Brad Pitt could spend upwards of 5 hours a day in the makeup chair. Even so, they had to resort to hiring child actors to portray the younger-looking versions of Benjamin – not because the makeup and effects teams couldn’t handle it, but simply because the budget was totally depleted. Cate Blanchett plays Daisy and had some young actors to cover her character as a child as well – including a very young Elle Fanning. Julia Ormand plays their daughter Caroline, but her younger self is covered by none other than 2 year old Shiloh Jolie-Pitt.

Since Sean and I are in New Orleans at the moment, we may swing by the Nolan house at 2707 Coliseum St., where lots of the filming took place, in virtually every room of the house. With 6 bedrooms, it was home to 3 generations of Nolans, one of whom played a doctor in the film. Fincher knew he wanted this particular house, benjamin-button-house.jpgwhich would serve to ground the fantasy, but it wasn’t an easy get. The owner had evacuated for Katrina, and had refused every previous request by movie crews. She turned down Fincher too – twice. Fincher combed over 300 other locations and ruled out every one. Finally the owner relented, and she moved into a condo so her home could be made to fit the period. She never did move back in: she evacuated again when hurricane Gustav threatened, and while away she passed, without ever seeing the movie filmed in her home of over 60 years.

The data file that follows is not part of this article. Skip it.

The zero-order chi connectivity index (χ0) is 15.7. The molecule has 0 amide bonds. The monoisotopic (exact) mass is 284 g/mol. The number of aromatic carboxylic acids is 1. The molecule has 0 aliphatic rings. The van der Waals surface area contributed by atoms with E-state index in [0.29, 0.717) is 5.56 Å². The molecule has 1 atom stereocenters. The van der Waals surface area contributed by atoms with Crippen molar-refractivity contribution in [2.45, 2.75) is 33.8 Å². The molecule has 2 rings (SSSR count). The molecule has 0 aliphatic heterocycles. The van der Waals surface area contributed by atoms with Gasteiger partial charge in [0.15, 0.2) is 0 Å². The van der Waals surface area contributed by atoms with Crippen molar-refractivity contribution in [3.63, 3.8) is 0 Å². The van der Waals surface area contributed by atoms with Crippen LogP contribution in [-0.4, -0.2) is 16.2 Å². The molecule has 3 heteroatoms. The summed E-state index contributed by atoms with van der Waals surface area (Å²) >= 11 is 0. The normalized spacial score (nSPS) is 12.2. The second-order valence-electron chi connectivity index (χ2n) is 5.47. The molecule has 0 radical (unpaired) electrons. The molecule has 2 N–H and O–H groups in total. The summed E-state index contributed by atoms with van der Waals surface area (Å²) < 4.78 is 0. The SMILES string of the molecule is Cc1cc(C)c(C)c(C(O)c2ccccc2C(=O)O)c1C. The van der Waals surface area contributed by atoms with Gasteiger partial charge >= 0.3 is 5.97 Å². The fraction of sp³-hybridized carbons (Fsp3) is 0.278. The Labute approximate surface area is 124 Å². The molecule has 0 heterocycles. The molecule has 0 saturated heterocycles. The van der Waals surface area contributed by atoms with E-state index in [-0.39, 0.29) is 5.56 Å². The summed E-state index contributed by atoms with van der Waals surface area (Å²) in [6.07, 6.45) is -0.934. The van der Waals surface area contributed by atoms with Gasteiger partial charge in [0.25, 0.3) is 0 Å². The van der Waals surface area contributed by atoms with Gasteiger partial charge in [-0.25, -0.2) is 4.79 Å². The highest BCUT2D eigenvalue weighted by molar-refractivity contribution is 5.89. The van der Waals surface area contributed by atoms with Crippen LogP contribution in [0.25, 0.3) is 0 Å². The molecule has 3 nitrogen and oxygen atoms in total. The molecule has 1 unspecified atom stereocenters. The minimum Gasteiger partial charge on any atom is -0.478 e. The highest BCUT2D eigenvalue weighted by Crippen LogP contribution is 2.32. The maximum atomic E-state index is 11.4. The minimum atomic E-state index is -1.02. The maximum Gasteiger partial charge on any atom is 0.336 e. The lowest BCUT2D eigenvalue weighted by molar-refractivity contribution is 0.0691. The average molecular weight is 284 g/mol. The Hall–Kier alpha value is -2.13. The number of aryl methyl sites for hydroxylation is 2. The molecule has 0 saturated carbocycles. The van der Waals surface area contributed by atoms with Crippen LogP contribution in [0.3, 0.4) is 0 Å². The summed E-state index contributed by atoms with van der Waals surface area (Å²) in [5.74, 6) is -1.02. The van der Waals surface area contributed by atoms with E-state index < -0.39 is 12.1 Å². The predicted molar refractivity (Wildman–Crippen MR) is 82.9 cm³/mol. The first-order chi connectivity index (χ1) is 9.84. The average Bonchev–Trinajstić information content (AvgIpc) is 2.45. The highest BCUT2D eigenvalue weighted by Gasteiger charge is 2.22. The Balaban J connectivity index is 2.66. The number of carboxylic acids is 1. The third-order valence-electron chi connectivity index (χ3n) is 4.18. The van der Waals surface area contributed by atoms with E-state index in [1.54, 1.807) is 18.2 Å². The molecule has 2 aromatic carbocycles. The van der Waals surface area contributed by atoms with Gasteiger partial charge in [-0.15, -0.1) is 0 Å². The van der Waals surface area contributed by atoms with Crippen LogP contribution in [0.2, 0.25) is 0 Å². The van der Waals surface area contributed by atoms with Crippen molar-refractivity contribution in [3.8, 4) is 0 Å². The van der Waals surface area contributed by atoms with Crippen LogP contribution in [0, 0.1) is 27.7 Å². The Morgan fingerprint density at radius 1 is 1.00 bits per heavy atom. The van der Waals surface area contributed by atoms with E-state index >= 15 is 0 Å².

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Hidden Figures